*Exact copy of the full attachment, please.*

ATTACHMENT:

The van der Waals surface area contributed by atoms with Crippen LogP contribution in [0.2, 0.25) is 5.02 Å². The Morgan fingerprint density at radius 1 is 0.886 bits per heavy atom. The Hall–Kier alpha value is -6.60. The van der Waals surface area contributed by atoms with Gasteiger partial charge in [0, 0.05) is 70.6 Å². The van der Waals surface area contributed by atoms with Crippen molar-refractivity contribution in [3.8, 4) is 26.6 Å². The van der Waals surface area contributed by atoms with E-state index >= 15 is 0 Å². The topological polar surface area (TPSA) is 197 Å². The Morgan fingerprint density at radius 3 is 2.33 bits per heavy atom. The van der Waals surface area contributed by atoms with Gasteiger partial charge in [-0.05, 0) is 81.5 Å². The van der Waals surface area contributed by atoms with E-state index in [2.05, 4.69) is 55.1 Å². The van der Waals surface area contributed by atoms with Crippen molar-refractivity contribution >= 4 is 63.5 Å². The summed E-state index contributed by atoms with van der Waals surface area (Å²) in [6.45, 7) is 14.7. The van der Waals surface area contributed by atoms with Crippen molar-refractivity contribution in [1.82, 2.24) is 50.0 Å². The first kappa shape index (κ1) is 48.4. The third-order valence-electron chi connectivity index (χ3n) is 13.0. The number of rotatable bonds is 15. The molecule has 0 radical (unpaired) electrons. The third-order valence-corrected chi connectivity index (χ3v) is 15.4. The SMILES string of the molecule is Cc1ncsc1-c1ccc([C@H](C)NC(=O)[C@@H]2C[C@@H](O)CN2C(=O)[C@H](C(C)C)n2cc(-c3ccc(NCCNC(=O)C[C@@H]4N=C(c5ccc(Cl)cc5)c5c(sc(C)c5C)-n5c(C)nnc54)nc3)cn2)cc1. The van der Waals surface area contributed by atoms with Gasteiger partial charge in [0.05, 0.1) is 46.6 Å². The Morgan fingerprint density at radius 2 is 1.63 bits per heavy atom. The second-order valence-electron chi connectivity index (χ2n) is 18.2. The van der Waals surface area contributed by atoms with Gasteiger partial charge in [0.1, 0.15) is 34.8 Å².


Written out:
The van der Waals surface area contributed by atoms with Crippen LogP contribution in [0.2, 0.25) is 5.02 Å². The Morgan fingerprint density at radius 1 is 0.886 bits per heavy atom. The Hall–Kier alpha value is -6.60. The van der Waals surface area contributed by atoms with Gasteiger partial charge in [0, 0.05) is 70.6 Å². The van der Waals surface area contributed by atoms with Crippen molar-refractivity contribution in [3.8, 4) is 26.6 Å². The van der Waals surface area contributed by atoms with E-state index >= 15 is 0 Å². The topological polar surface area (TPSA) is 197 Å². The Morgan fingerprint density at radius 3 is 2.33 bits per heavy atom. The van der Waals surface area contributed by atoms with Gasteiger partial charge in [-0.05, 0) is 81.5 Å². The van der Waals surface area contributed by atoms with E-state index in [2.05, 4.69) is 55.1 Å². The van der Waals surface area contributed by atoms with Crippen molar-refractivity contribution >= 4 is 63.5 Å². The summed E-state index contributed by atoms with van der Waals surface area (Å²) in [6.45, 7) is 14.7. The van der Waals surface area contributed by atoms with Crippen molar-refractivity contribution in [1.82, 2.24) is 50.0 Å². The first kappa shape index (κ1) is 48.4. The third-order valence-electron chi connectivity index (χ3n) is 13.0. The number of rotatable bonds is 15. The molecule has 0 radical (unpaired) electrons. The third-order valence-corrected chi connectivity index (χ3v) is 15.4. The SMILES string of the molecule is Cc1ncsc1-c1ccc([C@H](C)NC(=O)[C@@H]2C[C@@H](O)CN2C(=O)[C@H](C(C)C)n2cc(-c3ccc(NCCNC(=O)C[C@@H]4N=C(c5ccc(Cl)cc5)c5c(sc(C)c5C)-n5c(C)nnc54)nc3)cn2)cc1. The van der Waals surface area contributed by atoms with Gasteiger partial charge in [0.05, 0.1) is 46.6 Å². The Morgan fingerprint density at radius 2 is 1.63 bits per heavy atom. The second-order valence-electron chi connectivity index (χ2n) is 18.2. The van der Waals surface area contributed by atoms with Gasteiger partial charge in [0.1, 0.15) is 34.8 Å².